A Phase II study look­ing at treat­ment-naïve, re­sectable stage III melanoma is ex­pect­ed to launch right around when Q2 ends, Rig­by said. There’s al­so a Phase II tri­al for metasta­t­ic breast can­cer fol­low­ing HR fail­ure planned for some­time in the third quar­ter, he added.

Even though this can­di­date has on­ly re­cent­ly joined the Hi­ber­Cell pipeline, Rig­by be­lieves it can be in­stru­men­tal in mov­ing its oth­er in­ter­nal pro­grams along thanks to its “1-2 punch” in im­prov­ing sur­vival ad­van­tages and pro­mot­ing im­muno­sup­pres­sion. Those two can­di­dates, adap­tive stress mod­u­la­tors, are still in the ear­ly stages.

First up is their PERK in­hibitor for re­nal cell car­ci­no­ma and gas­tric can­cer, which re­cent­ly launched a Phase Ia safe­ty study. Then there’s an ISR mod­u­la­tor geared up for the gen­er­al “sol­id and liq­uid tu­mor” cat­e­go­ry, which is on track for a third quar­ter IND ap­pli­ca­tion.

As the whole field moves for­ward, there may be a time where non-metasta­t­ic can­cer pa­tients end up need­ing drugs like Hi­ber­Cell’s as a main­te­nance ther­a­py to pre­vent re­cur­rence af­ter their first bout with the dis­ease ends up in re­mis­sion, Rig­by said. But right now it’s still too ear­ly for any­one to say how long that might take.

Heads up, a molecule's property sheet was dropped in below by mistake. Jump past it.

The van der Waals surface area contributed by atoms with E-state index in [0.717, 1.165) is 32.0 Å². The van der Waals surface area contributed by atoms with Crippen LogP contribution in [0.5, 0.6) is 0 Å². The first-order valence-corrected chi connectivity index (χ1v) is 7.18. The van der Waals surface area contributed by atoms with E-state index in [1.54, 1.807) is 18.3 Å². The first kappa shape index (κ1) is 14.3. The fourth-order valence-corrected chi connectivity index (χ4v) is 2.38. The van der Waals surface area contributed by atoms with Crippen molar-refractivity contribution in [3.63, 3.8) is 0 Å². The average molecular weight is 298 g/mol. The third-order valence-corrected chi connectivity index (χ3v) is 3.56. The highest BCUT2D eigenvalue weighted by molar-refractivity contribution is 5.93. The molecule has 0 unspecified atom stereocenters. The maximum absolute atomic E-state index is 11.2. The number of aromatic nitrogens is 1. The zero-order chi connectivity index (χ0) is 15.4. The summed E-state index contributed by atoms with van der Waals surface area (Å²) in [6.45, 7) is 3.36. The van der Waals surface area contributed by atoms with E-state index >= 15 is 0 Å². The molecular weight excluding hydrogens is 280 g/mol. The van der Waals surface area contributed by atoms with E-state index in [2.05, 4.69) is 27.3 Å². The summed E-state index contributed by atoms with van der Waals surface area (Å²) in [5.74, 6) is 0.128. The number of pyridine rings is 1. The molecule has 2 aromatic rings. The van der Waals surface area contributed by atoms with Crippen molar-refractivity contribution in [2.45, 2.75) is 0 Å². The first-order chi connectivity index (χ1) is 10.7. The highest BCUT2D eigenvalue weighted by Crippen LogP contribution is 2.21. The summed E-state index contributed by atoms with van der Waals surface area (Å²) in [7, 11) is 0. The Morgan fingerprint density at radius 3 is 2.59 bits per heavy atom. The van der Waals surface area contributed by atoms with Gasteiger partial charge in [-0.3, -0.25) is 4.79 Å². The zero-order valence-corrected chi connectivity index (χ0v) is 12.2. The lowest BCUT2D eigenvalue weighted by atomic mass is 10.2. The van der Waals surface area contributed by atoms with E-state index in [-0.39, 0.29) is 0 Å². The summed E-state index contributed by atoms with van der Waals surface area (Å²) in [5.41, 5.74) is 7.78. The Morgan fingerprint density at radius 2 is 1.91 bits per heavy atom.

“It’s up to us and oth­ers to ul­ti­mate­ly con­nect this unique bi­ol­o­gy to can­cer es­cape,” Rig­by said.

Wednes­day’s round in­clud­ed new in­vestors Huizen­ga, Monashee, Tekla, Her­cules Cap­i­tal, Mount Sinai In­no­va­tion Part­ners and oth­er undis­closed in­vestors. Re­turn­ing in­vestors, in­clud­ing ARCH, Mag­net­ic Ven­tures, Bris­tol My­ers Squibb, Trini­tas Cap­i­tal and oth­ers from the Se­ries A syn­di­cate al­so par­tic­i­pat­ed.

Health­care Dis­par­i­ties and Sick­le Cell Dis­ease

In the complicated U.S. healthcare system, navigating a serious illness such as cancer or heart disease can be remarkably challenging for patients and caregivers. When that illness is classified as a rare disease, those challenges can become even more acute. And when that rare disease occurs in a population that experiences health disparities, such as people with sickle cell disease (SCD) who are primarily Black and Latino, challenges can become almost insurmountable.

Jacob Van Naarden (Eli Lilly)

Ex­clu­sives: Eli Lil­ly out to crash the megablock­buster PD-(L)1 par­ty with 'dis­rup­tive' pric­ing; re­veals can­cer biotech buy­out

It’s taken 7 years, but Eli Lilly is promising to finally start hammering the small and affluent PD-(L)1 club with a “disruptive” pricing strategy for their checkpoint therapy allied with China’s Innovent.